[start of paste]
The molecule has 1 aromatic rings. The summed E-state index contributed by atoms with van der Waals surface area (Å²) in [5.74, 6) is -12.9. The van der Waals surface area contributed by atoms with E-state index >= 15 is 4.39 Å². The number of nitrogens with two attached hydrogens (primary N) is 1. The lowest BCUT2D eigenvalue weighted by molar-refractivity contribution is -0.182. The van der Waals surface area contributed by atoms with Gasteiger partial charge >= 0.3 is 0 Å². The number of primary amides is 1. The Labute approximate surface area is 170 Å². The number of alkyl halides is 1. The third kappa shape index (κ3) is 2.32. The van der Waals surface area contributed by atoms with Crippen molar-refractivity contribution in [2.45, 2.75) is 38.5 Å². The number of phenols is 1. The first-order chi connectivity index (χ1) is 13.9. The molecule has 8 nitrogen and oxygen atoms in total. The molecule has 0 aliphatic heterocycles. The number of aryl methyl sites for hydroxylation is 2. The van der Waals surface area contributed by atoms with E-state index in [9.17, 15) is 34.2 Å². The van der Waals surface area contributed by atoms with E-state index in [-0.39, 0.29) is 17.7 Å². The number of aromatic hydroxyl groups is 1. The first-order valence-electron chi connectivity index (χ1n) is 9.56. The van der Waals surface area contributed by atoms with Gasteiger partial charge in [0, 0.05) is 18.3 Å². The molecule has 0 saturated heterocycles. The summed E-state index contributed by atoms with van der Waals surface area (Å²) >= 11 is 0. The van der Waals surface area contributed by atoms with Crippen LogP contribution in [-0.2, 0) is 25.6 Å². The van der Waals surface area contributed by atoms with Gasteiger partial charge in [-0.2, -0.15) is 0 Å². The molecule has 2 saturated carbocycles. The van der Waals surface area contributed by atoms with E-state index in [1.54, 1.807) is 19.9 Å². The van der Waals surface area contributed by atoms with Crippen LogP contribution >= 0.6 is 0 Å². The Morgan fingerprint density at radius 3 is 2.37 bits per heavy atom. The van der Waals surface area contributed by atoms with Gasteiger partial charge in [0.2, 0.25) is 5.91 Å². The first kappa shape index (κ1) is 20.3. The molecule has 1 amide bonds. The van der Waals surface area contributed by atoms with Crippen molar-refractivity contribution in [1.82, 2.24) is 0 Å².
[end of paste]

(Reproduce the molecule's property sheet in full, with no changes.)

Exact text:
The molecule has 1 aromatic rings. The summed E-state index contributed by atoms with van der Waals surface area (Å²) in [5.74, 6) is -12.9. The van der Waals surface area contributed by atoms with E-state index >= 15 is 4.39 Å². The number of nitrogens with two attached hydrogens (primary N) is 1. The lowest BCUT2D eigenvalue weighted by molar-refractivity contribution is -0.182. The van der Waals surface area contributed by atoms with Gasteiger partial charge >= 0.3 is 0 Å². The number of primary amides is 1. The Labute approximate surface area is 170 Å². The number of alkyl halides is 1. The third kappa shape index (κ3) is 2.32. The van der Waals surface area contributed by atoms with Crippen molar-refractivity contribution in [2.45, 2.75) is 38.5 Å². The number of phenols is 1. The first-order chi connectivity index (χ1) is 13.9. The molecule has 8 nitrogen and oxygen atoms in total. The molecule has 0 aliphatic heterocycles. The number of aryl methyl sites for hydroxylation is 2. The van der Waals surface area contributed by atoms with E-state index in [9.17, 15) is 34.2 Å². The van der Waals surface area contributed by atoms with E-state index in [-0.39, 0.29) is 17.7 Å². The number of aromatic hydroxyl groups is 1. The first-order valence-electron chi connectivity index (χ1n) is 9.56. The van der Waals surface area contributed by atoms with Gasteiger partial charge in [0, 0.05) is 18.3 Å². The molecule has 0 saturated heterocycles. The summed E-state index contributed by atoms with van der Waals surface area (Å²) >= 11 is 0. The van der Waals surface area contributed by atoms with Crippen LogP contribution in [-0.2, 0) is 25.6 Å². The van der Waals surface area contributed by atoms with Gasteiger partial charge in [-0.2, -0.15) is 0 Å². The molecule has 2 saturated carbocycles. The van der Waals surface area contributed by atoms with E-state index in [1.54, 1.807) is 19.9 Å². The van der Waals surface area contributed by atoms with Crippen LogP contribution >= 0.6 is 0 Å². The Morgan fingerprint density at radius 3 is 2.37 bits per heavy atom. The van der Waals surface area contributed by atoms with Gasteiger partial charge in [0.2, 0.25) is 5.91 Å². The first kappa shape index (κ1) is 20.3. The molecule has 1 amide bonds. The van der Waals surface area contributed by atoms with Crippen molar-refractivity contribution in [1.82, 2.24) is 0 Å².